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Early Intervention – Let’s get talking!

Have you ever had a concern about your child regarding their development? “Just wait and see,” is advice we often hear, but is just waiting best for every child and family?  It is true that all children develop differently. However, if you have concerns regarding your child’s development, early intervention is always a great idea! 

What is Early Intervention?  

Early intervention is intended for children from birth to 3 years of age.  Early intervention targets all areas of a child’s development.

  • Cognitive (a child’s learning and problem solving skills).
  • Motor / Sensory (seeing, hearing, walking).
  • Communication skills (listening, comprehension, gestures, and talking).
  • Self help/adaptive (eating, dressing, and other life skills).
  • Social – emotional skills (understanding thoughts & feelings, playing with others).

When enrolled in an early intervention program, a team of therapists is built to create a personalized plan for each child.  Together as a team, the therapists will work hand in hand with the child’s caregivers in order to monitor and build upon the child’s developmental skills. 

Two key aspects of early intervention are: 

1) Working with the caregivers.
2) Starting early.  

How do I enroll my child in Early Intervention?  

If you have concerns about your child’s development you do not have to obtain a doctor’s referral in order to seek early intervention services.  Each state has a program specifically designed for early intervention services in which parents can reach out directly to request an evaluation for their child. 

In order to discover more information regarding your state specific program you can: 

  • Contact a trusted doctor, teacher, or local health department.
  • Call the State Department of Education or Health.
  • Conduct a Google search: “(state name) early intervention.”

Once you have been referred to your state led program, a service coordinator will contact you and guide you through each step of the process.  Your child will receive an evaluation in order to determine if you are indeed a candidate for early intervention services. 

Does APT provide Early Intervention services? 

Yes! 

APT works directly with Kentucky’s state-led program, “First Steps.”  If you are enrolling in  Kentucky’s First Steps program and would like to have an APT therapist as your provider, you can contact your service coordinator.  Simply let them know that you would like to have an APT therapist. 

What can I do if my child did not qualify for my state led early intervention program? 

Although each state led program is a wonderful resource, it is not the only way to receive early intervention services for your child. Early intervention services can also be obtained through one of our outpatient facilities and/or through teletherapy intervention services.  Depending on your concerns, your child may be evaluated for physical, occupational, and/or speech-language services.  Contact us here to begin the process of enrolling your child.  

What are the types of Early Intervention? 

APT provides various types of early intervention.  Your child may qualify for one or more disciplines.  It is also common for developmental skills to overlap across multiple therapeutic disciplines.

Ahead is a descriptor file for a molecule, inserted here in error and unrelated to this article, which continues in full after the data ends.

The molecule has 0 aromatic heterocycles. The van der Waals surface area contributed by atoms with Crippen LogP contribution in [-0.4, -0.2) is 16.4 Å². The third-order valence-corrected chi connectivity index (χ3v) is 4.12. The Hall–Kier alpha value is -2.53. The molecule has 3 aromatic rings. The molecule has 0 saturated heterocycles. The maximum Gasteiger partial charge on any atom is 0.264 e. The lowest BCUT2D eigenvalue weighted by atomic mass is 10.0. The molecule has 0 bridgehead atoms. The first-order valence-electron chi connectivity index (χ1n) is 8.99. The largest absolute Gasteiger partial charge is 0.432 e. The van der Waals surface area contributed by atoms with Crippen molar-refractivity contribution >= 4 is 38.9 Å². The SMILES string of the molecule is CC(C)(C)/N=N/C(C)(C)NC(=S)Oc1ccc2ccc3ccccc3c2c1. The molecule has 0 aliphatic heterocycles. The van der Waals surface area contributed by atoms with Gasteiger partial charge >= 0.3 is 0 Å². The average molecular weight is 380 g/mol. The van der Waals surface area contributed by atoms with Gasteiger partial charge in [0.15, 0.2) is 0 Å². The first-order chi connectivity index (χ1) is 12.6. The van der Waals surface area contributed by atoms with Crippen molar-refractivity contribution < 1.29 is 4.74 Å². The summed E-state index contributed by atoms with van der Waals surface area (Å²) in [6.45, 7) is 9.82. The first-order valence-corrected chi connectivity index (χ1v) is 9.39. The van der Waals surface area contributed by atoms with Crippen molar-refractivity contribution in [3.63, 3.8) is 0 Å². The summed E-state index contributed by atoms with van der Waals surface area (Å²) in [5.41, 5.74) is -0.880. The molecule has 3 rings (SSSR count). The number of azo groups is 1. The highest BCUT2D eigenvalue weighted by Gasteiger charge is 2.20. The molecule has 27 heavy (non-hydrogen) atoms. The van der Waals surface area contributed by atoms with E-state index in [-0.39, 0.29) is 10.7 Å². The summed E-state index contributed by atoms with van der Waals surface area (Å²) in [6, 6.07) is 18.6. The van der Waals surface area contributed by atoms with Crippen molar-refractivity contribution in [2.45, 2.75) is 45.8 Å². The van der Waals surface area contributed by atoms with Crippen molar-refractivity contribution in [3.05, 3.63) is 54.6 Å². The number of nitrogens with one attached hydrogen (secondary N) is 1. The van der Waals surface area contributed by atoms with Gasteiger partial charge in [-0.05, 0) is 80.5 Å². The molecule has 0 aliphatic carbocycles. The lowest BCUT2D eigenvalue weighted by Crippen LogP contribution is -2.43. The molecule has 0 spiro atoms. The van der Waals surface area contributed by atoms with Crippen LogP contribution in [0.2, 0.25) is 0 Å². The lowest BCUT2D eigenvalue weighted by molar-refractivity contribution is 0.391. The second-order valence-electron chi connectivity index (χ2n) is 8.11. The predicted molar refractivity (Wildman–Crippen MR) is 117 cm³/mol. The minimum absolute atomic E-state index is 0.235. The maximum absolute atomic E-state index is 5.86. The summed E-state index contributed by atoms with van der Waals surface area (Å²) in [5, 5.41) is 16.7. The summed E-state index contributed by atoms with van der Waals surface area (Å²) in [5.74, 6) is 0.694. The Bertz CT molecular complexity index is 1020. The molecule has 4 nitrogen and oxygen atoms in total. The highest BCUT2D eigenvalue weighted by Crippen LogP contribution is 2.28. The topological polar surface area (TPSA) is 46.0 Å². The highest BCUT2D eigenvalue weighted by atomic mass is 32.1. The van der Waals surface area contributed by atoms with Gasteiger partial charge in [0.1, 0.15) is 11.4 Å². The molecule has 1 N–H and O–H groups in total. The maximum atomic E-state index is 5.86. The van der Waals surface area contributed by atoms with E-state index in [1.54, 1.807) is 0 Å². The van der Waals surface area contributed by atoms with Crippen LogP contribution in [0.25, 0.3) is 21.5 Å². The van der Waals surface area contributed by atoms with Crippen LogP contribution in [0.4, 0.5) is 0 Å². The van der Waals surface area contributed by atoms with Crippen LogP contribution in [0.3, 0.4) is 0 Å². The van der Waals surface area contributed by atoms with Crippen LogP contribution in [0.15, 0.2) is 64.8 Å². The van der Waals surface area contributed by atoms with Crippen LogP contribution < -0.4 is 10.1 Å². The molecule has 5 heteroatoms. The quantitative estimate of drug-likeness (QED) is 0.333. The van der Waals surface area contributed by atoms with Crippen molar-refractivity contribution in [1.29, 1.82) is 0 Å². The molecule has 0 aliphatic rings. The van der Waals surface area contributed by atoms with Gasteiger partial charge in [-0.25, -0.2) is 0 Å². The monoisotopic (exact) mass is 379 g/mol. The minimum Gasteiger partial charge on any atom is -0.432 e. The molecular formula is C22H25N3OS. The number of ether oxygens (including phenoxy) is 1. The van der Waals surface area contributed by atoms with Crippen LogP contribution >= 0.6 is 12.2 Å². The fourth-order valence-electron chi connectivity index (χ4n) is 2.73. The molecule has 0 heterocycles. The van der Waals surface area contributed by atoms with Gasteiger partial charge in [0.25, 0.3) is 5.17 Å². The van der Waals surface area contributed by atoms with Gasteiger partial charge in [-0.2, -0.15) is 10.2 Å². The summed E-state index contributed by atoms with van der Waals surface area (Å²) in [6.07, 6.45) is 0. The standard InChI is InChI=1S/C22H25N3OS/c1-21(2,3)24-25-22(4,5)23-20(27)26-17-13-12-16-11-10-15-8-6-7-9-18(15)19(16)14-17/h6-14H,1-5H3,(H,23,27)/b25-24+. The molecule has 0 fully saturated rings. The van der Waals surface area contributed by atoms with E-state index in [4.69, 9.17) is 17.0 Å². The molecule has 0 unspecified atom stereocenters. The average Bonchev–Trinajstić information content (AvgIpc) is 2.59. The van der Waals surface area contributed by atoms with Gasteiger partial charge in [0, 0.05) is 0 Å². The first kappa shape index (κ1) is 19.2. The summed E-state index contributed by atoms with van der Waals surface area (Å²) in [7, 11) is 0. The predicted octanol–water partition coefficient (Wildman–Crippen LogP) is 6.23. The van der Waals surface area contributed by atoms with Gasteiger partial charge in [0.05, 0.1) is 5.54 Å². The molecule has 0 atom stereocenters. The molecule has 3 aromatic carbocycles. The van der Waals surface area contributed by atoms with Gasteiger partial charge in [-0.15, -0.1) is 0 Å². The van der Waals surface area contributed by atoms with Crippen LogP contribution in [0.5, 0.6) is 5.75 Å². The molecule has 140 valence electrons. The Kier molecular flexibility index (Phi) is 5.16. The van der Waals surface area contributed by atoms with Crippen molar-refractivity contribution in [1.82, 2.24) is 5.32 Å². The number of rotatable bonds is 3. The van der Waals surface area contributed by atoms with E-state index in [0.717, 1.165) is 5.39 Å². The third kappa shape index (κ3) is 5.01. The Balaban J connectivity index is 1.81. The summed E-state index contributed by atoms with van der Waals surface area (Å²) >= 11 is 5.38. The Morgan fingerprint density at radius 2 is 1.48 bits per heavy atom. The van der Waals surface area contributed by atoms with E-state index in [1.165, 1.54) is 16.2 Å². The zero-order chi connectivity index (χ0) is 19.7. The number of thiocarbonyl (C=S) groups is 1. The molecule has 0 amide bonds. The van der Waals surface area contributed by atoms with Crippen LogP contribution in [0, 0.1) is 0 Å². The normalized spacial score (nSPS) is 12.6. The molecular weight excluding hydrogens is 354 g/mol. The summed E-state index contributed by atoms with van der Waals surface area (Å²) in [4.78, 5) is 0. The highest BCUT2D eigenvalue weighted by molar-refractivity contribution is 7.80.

• Physical therapy 

Physical therapy targets a child’s ability to move and function independently across all natural environments. Physical therapists will assess a child’s motor development, movement and body function. 

  • Occupational therapy

The goal of occupational therapy is to assist your child in becoming independent in fine motor, sensory motor, and visual motor skills in order to participate in daily routines and activities. 

  • Speech-language therapy

The goal of speech and language therapy is to increase a child’s ability to understand and express language through both verbal and/or non-verbal means of communication. 

It is important to note that developmental skills often overlap across therapeutic disciplines.  If your child is receiving services from more than one discipline, therapists will work together to create a cohesive plan.  This allows carryover of skills across each discipline in order to target all domains of development. 

What does early intervention therapy look like at APT?

Therapy looks like FUN!  A child’s best method of learning is through play and exploration.  While observing a therapy session you may be thinking to yourself, “Are they just playing?”

Pediatric therapists are skilled in using play and engaging activities in order to target specific skills for your child.   Does your child love to play with trucks and farm toys?  You could expect to see your speech therapist utilizing a toy barn in order to model early developing sounds such as animal noises.  They may also target early language concepts such as prepositions on/off or in/out all while expanding your child’s pretend play skills!

Whether your child receives speech, occupational, physical therapy, or multiple disciplines you can expect to see team collaboration. You can also expect to be a very important member of your child’s early intervention team! Caregiver involvement is key to success in early intervention.  Therapists will provide education along with specific ideas that can be easily worked into your family’s daily routines. Therapists work with caregivers to provide education and empower them to further support their child’s development. Learned skills from therapy are more likely to be generalized to a child’s home environment when caregivers are also implementing activities frequently.

Jenna Walker, SLP